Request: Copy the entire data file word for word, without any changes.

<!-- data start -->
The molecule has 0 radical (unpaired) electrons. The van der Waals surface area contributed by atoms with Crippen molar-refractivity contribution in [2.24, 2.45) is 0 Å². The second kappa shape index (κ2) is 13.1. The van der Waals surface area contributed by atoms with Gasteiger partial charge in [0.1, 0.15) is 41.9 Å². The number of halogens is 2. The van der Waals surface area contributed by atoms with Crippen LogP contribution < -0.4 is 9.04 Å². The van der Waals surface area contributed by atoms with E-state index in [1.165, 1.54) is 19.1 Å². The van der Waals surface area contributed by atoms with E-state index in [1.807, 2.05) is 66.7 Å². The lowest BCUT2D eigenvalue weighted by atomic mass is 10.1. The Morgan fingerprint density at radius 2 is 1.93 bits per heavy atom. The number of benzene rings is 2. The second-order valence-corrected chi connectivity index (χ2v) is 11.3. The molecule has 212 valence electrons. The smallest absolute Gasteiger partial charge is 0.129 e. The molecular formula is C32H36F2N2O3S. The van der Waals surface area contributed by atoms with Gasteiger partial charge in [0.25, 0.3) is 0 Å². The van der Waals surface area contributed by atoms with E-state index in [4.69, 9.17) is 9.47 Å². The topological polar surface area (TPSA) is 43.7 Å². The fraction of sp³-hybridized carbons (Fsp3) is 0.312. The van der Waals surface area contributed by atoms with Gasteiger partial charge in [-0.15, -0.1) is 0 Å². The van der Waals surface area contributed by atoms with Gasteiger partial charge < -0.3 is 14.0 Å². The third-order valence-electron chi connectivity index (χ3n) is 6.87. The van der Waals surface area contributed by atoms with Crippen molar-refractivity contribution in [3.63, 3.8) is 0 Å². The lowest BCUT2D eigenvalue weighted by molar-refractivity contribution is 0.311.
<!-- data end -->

The molecule has 0 radical (unpaired) electrons. The van der Waals surface area contributed by atoms with Crippen molar-refractivity contribution in [2.24, 2.45) is 0 Å². The second kappa shape index (κ2) is 13.1. The van der Waals surface area contributed by atoms with Gasteiger partial charge in [0.1, 0.15) is 41.9 Å². The number of halogens is 2. The van der Waals surface area contributed by atoms with Crippen LogP contribution < -0.4 is 9.04 Å². The van der Waals surface area contributed by atoms with E-state index in [1.165, 1.54) is 19.1 Å². The van der Waals surface area contributed by atoms with E-state index in [1.807, 2.05) is 66.7 Å². The lowest BCUT2D eigenvalue weighted by atomic mass is 10.1. The Morgan fingerprint density at radius 2 is 1.93 bits per heavy atom. The number of benzene rings is 2. The second-order valence-corrected chi connectivity index (χ2v) is 11.3. The molecule has 212 valence electrons. The smallest absolute Gasteiger partial charge is 0.129 e. The molecular formula is C32H36F2N2O3S. The van der Waals surface area contributed by atoms with Gasteiger partial charge in [0.25, 0.3) is 0 Å². The van der Waals surface area contributed by atoms with E-state index in [4.69, 9.17) is 9.47 Å². The topological polar surface area (TPSA) is 43.7 Å². The fraction of sp³-hybridized carbons (Fsp3) is 0.312. The van der Waals surface area contributed by atoms with Gasteiger partial charge in [-0.15, -0.1) is 0 Å². The van der Waals surface area contributed by atoms with Gasteiger partial charge < -0.3 is 14.0 Å². The third-order valence-electron chi connectivity index (χ3n) is 6.87. The van der Waals surface area contributed by atoms with Crippen molar-refractivity contribution in [3.63, 3.8) is 0 Å². The lowest BCUT2D eigenvalue weighted by molar-refractivity contribution is 0.311.